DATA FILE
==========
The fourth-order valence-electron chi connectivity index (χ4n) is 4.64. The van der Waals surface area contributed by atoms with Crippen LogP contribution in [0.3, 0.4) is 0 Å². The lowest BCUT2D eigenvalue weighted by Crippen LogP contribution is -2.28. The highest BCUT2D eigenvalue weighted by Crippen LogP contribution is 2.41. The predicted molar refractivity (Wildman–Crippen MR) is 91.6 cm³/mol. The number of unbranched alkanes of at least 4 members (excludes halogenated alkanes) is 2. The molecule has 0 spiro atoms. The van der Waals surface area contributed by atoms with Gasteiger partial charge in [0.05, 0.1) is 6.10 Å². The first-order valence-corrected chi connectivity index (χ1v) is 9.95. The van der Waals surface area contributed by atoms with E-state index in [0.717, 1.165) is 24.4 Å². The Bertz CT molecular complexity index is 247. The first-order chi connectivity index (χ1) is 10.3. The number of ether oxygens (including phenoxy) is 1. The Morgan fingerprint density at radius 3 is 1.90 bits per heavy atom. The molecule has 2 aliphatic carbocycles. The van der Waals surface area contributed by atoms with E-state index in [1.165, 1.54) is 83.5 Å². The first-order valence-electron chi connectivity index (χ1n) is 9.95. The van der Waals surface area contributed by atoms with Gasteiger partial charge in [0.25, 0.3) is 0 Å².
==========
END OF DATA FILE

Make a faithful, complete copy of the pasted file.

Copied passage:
The fourth-order valence-electron chi connectivity index (χ4n) is 4.64. The van der Waals surface area contributed by atoms with Crippen LogP contribution in [0.3, 0.4) is 0 Å². The lowest BCUT2D eigenvalue weighted by Crippen LogP contribution is -2.28. The highest BCUT2D eigenvalue weighted by Crippen LogP contribution is 2.41. The predicted molar refractivity (Wildman–Crippen MR) is 91.6 cm³/mol. The number of unbranched alkanes of at least 4 members (excludes halogenated alkanes) is 2. The molecule has 0 spiro atoms. The van der Waals surface area contributed by atoms with Gasteiger partial charge in [0.05, 0.1) is 6.10 Å². The first-order valence-corrected chi connectivity index (χ1v) is 9.95. The van der Waals surface area contributed by atoms with E-state index in [0.717, 1.165) is 24.4 Å². The Bertz CT molecular complexity index is 247. The first-order chi connectivity index (χ1) is 10.3. The number of ether oxygens (including phenoxy) is 1. The Morgan fingerprint density at radius 3 is 1.90 bits per heavy atom. The molecule has 2 aliphatic carbocycles. The van der Waals surface area contributed by atoms with E-state index in [1.165, 1.54) is 83.5 Å². The first-order valence-electron chi connectivity index (χ1n) is 9.95. The van der Waals surface area contributed by atoms with Gasteiger partial charge in [0.25, 0.3) is 0 Å².